Wednesday, July 31, 2013

Rural Americans are getting more education but still lag behind metro areas, especially in college degrees

Rural Americans are increasingly finishing high school and pursuing college degrees, but still significantly trail metro areas in earning degrees, according to the U.S. Department of Agriculture's Economic Research Service, which did a data comparison of people ages 25 and older between the 2000 Census and the 2007-11 American Community Survey, the Census Bureau's constant polling operation, reports Agri-Pulse, a Washington newsletter.

In 2000, 23.5 percent of rural Americans didn't have a high-school diploma. That dropped to 17.5 percent in 2010 and 17 percent in 2011, and the number with a high school diploma or equivalent rose from 35.9 percent to 37 percent in 2011.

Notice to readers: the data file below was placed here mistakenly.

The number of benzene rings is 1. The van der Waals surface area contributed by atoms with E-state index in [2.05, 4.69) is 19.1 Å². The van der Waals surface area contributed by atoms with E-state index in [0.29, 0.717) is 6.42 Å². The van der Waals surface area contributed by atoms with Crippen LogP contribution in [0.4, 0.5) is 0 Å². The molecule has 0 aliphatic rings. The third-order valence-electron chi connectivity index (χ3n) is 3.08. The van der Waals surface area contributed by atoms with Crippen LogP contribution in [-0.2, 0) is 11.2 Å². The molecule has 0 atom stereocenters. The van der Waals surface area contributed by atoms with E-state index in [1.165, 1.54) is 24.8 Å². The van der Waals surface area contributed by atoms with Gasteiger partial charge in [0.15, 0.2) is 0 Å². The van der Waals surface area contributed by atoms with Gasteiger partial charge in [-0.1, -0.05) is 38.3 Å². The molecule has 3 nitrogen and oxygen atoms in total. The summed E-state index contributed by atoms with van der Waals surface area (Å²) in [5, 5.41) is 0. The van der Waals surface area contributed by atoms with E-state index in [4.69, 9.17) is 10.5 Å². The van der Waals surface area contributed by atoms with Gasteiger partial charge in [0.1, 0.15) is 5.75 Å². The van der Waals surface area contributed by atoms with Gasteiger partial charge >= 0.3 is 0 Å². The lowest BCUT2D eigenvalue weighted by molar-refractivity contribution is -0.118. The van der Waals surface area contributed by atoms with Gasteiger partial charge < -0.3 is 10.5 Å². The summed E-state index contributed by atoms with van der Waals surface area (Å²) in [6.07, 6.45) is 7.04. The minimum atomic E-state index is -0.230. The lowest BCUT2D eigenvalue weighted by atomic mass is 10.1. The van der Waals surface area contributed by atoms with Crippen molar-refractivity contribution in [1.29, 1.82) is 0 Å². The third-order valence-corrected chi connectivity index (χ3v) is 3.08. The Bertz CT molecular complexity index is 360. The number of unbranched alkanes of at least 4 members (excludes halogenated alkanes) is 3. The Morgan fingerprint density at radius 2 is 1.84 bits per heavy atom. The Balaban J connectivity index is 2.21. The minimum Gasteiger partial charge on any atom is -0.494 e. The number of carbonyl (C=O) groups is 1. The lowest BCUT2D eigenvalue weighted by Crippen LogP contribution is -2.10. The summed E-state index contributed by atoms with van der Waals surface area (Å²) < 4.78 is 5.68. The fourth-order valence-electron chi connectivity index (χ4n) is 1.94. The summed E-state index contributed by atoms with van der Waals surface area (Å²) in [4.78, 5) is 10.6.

Rural residents with at least a two-year degree went from 25.5 percent in 2000 to 29 percent in 2011. Those with a bachelor's degree or higher went from 15.1 percent in 2000 to 17.5 percent in 2010, but dropped to 17 percent in 2011.

In metropolitan areas, only 14 percent have less than a high school diploma, 27 percent have a diploma or equivalent, 29 percent have some sort of degree, and 30 percent have a bachelor's degree or higher. Agri-Pulse is subscription-only, but offers a free trial here.

Massachusetts has the highest rate of college degrees for rural residents 25 and older at 42.3 percent, according to the Economic Research Service. They were followed by Vermont with 31.3 percent and New Hampshire at 30.4 percent. The lowest rate was in Tennessee, at 13.4 percent, followed by Louisiana and Kentucky at 13.7, percent and Arkansas and West Virginia at 13.8 percent. For a state-by-state and county-by-county list of college graduates click here.

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